As gaps go between albums, seven years may seem a little long. 'Without Why', Dougall's debut solo album, was released back in 2010. It was a confident record that contained some great songs including 'Find Me Out', 'Third Attempt' and the semi-Baroque brilliance of Stop/Start/Synchro. 'Without Why' captured Rose's spirit and determination to make a fresh and individual start after her departure from her previous group The Pipettes. Fast forward to her new record, 'Stellular', and it's almost like she's trying to make that fresh start all over again but for slightly differing reasons.
It's not as if Rose has been slacking in the interim years, far from it, she has been performing and touring for years with Mark Ronson as part of his band. 'Stellular' however arrives with almost surprising resignation to Dougall, "I've had to accept it's (Music) what I'm good at." she says. I think we all knew that so it's possibly a little curious to those who've liked her music that Rose would come to that conclusion this late on in her journey.
Having recently turned thirty she's not only got many more years of experience to reflect on but also an audible maturity and, it would now seem, faith in her own ability that clearly filters through on the new album. There is no nervous naivety; more an evident self-belief, polish and coherence to her work than ever before. The twelve new tracks on her latest, long awaited, album are without doubt a refreshing 'come-back' for Rose Elinor Dougall. She has a voice that needs to be heard and songs that deserve a wider audience.
'Stellular' is full of life, full of vibrancy and is bursting with a vitality that makes it such a great listen and a terrific counter to the mundanities of everyday life. Not wishing to sound like a commercial for a new course of vitamin supplements, but, this record does lift your spirits and helps you suspend reality. There is a skip in the beat and a mesmerising wash of electro flourishes to accompany Dougall's ever floral vocal. It's by no means light, fluffy or throw-away and the lyrical content is sometimes, pleasurably, at odds with the context in which it is presented.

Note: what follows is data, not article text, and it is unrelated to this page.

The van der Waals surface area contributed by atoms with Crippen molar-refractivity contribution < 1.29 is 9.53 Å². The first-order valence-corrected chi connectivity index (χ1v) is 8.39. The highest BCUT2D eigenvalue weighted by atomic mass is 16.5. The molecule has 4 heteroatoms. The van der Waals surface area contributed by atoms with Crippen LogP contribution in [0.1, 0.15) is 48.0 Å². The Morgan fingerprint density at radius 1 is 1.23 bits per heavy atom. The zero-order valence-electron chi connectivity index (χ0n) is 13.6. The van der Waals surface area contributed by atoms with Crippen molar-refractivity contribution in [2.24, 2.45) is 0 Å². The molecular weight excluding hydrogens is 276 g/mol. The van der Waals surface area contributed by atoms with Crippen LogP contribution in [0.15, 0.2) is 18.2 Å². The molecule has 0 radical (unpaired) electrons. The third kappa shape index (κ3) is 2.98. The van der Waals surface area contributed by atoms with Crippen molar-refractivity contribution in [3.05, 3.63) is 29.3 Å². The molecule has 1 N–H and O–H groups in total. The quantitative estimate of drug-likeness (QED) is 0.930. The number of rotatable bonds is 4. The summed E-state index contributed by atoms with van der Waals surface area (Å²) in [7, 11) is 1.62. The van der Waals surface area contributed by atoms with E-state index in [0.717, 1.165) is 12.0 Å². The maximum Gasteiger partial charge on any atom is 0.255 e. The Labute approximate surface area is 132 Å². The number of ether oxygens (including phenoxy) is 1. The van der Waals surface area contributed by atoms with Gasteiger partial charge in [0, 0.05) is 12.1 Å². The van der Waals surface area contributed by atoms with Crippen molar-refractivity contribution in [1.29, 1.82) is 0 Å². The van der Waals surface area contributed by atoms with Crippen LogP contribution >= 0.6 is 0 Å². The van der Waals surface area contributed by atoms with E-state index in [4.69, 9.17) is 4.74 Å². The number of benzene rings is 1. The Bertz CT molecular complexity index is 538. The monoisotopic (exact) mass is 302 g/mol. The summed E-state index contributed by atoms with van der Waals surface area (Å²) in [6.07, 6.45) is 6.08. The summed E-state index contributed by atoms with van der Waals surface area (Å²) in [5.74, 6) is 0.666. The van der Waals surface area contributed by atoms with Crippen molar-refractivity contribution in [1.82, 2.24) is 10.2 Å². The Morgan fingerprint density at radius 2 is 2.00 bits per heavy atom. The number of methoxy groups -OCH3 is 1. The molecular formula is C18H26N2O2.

'Colour Of Water' opens the set list with a fabulous mix of revolving guitar notes and whirring keys before the truly beguiling vocal of Rose Elinor Dougall kicks in. Rose's voice has lost none of its immense charm or individuality and has, if anything, gotten even smoother and more soulful. The early promise ushered in doesn't disappoint as the album progresses. The dozen new songs are packed with content and laden with lush soundscapes throughout. The beats are tight, the guitars superbly balanced in each of the arrangements and the keyboards are a retro-leaning delight.
The first single off the album of the same name, 'Stellular', captures the spirit and essence of it all with its upbeat tempo and cleverly worked production and deft arrangement. Rose's vocal swings its way through the song as she is carried on a wave a synth strings and electro enhanced beats. This is Rose at her best, producing a blend of infectious quality pop that's futile to give in to. And, she's lost none of her lyrical dexterity either.... "Try to see through a miasma of tears, you'd lose yourself if someone tells you what you want to hear."
There is a brooding contemplative reflection on the harmonious, 'Hell And Back', a great rumbling bass beat to accompany the dueted (Oli Bayston/Boxed In) 'Dive' and pure unapologetic pop on both 'Poison Ivy' and the most immediate, overtly commercial of tracks, 'Closer'. As the album draws to a close Rose Elinor saves a few more gems before she signs off. With a refined elegance and musical grace she delivers two of her best tracks. 'Space To Be' showcases Rose's vocal perfectly. With an eloquence and elocution second to none Dougall shines and soars over strings and keys declaring "I want a love to lift me up high, to wreak havoc on this heart of mine, tear me limb from limb until I find some space to be me." The finale, 'Wanderer', slows down the pace as Rose delivers a truly beautiful ballad in her own inimitable style. The arrangement is sumptuous and her voice is just glorious against the piano, snare and guitar.
'Stellular' is the musical equivalent of opening the curtains to let in the early morning sunshine; a joyous fillip packed full of musical deliciousness. Hopefully the time we have to wait between this one and its successor will not be anywhere near as long.
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